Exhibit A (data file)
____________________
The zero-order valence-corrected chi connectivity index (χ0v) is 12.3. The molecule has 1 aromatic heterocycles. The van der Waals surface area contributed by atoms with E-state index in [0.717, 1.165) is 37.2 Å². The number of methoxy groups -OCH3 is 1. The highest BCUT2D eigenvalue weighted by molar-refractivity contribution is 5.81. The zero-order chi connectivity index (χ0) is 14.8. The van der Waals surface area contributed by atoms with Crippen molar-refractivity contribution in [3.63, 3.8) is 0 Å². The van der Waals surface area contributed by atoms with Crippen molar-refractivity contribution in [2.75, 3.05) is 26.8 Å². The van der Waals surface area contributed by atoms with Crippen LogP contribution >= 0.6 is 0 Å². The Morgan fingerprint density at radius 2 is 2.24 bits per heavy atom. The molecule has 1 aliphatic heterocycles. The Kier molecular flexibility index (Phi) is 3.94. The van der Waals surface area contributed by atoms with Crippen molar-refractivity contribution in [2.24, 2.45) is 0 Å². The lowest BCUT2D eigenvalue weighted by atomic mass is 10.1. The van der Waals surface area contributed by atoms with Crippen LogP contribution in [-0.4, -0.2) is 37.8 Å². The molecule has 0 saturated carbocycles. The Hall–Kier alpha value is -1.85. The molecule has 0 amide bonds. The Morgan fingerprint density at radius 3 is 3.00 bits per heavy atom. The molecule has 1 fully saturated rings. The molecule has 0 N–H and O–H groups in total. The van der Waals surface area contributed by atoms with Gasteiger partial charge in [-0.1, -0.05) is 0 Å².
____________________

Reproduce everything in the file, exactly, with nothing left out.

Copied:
The zero-order valence-corrected chi connectivity index (χ0v) is 12.3. The molecule has 1 aromatic heterocycles. The van der Waals surface area contributed by atoms with E-state index in [0.717, 1.165) is 37.2 Å². The number of methoxy groups -OCH3 is 1. The highest BCUT2D eigenvalue weighted by molar-refractivity contribution is 5.81. The zero-order chi connectivity index (χ0) is 14.8. The van der Waals surface area contributed by atoms with Crippen molar-refractivity contribution in [3.63, 3.8) is 0 Å². The van der Waals surface area contributed by atoms with Crippen molar-refractivity contribution in [2.75, 3.05) is 26.8 Å². The van der Waals surface area contributed by atoms with Crippen LogP contribution >= 0.6 is 0 Å². The Morgan fingerprint density at radius 2 is 2.24 bits per heavy atom. The molecule has 1 aliphatic heterocycles. The Kier molecular flexibility index (Phi) is 3.94. The van der Waals surface area contributed by atoms with Crippen molar-refractivity contribution in [2.24, 2.45) is 0 Å². The lowest BCUT2D eigenvalue weighted by atomic mass is 10.1. The van der Waals surface area contributed by atoms with Crippen LogP contribution in [-0.4, -0.2) is 37.8 Å². The molecule has 0 saturated carbocycles. The Hall–Kier alpha value is -1.85. The molecule has 0 amide bonds. The Morgan fingerprint density at radius 3 is 3.00 bits per heavy atom. The molecule has 1 fully saturated rings. The molecule has 0 N–H and O–H groups in total. The van der Waals surface area contributed by atoms with Gasteiger partial charge in [-0.1, -0.05) is 0 Å².